St. Augustine's Church, Pendlebury

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Coordinates: 53°30′38″N 2°19′20″W / 53.51056°N 2.32222°W / 53.51056; -2.32222

St Augustine's Church, western end

St. Augustine's is a High Anglican church in the Diocese of Manchester. Once called "The Miners' Cathedral", due to its almost cathedralesque stature, in the heart of a one time coal-mining community, it was also sometimes locally called "Gussie's".

The church is situated at 380 Bolton Road (A666) in Pendlebury and has a connected primary school. Vehicular access is by the aptly named Church Street.[1]

History[edit]

St Augustine's is a Grade I listed building, built by Bodley and Garner between 1871 and 1874,.[2] It was built with a capacity for hundreds of worshipers.[citation needed] Today the congregation is around 40. Originally the church was designed to have a bell tower on the southwest side, higher than the main roof, but lack of funds meant the tower was never built.

The Buildings of England describes the church as one of the greatest and most moving of all Victorian churches, with an interior of "breathtaking majesty and purity".[2] It has a red brick exterior and an exquisite interior roof design, some of which is in need of restoration. It has detailed stained glass windows, as well as an impressive interior which boasts several balconies running the width of the church allowing passage to a pipe organ which no longer is in use.

The cost of building, £3,300 (£270,000 as of 2014).[3][2] was largely borne by local banker Edward Stanley Heywood for the benefit of the local coal mining community. The first vicar, Doctor Dewes (b. Coventry 1825; d. Pendlebury 1911), was vicar from the consecration of the church in 1874 until his death. He worked unceasingly throughout the smallpox and cholera outbreaks, helping the poor and afflicted. Both vicar and church were the focal point for the mourning following the Clifton Hall Colliery explosion, on 18 June 1885, in which 178 men and boys were killed.[4] There is a memorial to the victims in the churchyard, immediately below the east window, which states that 64 of the victims were buried there.

The churchyard also contains war graves of twelve service personnel of World War I and four of World War II.[5]

In April 1994, George F. Wells, husband to a member of the church's congregation, donated a model painstakingly made entirely from matchsticks. The scale model of the church now sits at the back, behind the ornate font, which consists of an elegantly carved stone pedestal, raised from the ground by several steps, and a carved wooden hood suspended from the walls.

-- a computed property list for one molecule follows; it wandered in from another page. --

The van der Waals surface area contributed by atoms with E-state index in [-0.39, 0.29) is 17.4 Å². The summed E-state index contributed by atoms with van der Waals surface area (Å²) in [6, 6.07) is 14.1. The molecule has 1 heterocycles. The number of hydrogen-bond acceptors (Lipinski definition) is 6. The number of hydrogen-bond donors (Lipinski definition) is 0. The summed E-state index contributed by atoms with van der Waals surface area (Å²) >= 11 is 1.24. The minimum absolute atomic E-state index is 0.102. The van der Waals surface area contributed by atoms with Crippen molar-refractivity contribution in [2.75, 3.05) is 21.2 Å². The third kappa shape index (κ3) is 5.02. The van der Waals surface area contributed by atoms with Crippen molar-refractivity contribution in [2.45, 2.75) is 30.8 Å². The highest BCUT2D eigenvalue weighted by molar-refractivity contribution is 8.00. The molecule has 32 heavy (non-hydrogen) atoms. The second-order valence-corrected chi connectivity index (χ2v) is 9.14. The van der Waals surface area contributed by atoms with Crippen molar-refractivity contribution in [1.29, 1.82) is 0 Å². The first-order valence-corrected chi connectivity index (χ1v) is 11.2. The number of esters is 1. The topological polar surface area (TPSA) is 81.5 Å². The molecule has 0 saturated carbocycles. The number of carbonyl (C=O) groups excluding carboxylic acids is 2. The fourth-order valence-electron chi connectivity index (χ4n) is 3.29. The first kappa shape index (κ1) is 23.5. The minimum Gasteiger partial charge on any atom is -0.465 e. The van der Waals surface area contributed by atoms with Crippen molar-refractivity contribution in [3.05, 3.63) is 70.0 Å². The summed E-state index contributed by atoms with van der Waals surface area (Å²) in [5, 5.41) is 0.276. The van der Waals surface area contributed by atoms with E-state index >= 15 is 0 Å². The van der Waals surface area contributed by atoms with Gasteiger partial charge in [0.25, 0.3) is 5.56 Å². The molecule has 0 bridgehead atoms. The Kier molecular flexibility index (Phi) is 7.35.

The church was drawn and painted several times by artist L.S. Lowry who lived at 117 Station Road, Pendlebury, between 1909 and 1948.

Current condition[edit]

In recent years, several church restoration projects have been completed, including a full re-pointing of the entire southwest side. The church has had building work completed allowing it to now make use of new toilets and a new kitchen. This has allowed for many evening events to be held, including the annual film night, where the church is dressed and tables set alongside several screens, with food, prepared by the congregation, being served afterwards.

Currently, the church is in need of at least £1 million for refurbishments to the interior roof and to repair the pointing on the exterior of the church, and is a priority project for English Heritage, who quote it as being "exceptionally important".[6]

See also[edit]

External links[edit]

References[edit]

  1. ^ St. Augustine's C of E Primary School
  2. ^ a b c Hartwell, Clare; Hyde, Matthew; Pevsner, Nikolaus (2004). Manchester and the South-East (Rev. and expanded. ed.). New Haven, Conn. [u.a.]: Yale University Press. pp. 558–561. ISBN 0300105835. 
  3. ^ UK CPI inflation numbers based on data available from Gregory Clark (2014), "What Were the British Earnings and Prices Then? (New Series)" MeasuringWorth.
  4. ^ "English Heritage inspires Greater Manchester to help historic places of worship", Government News Network, retrieved 4 July 2006.
  5. ^ [1] CWGC Cemetery Report. Breakdown obtained from casualty record.
  6. ^ "The Diocese of Manchester: Handling problems in partnership", English Heritage, retrieved 4 July 2006.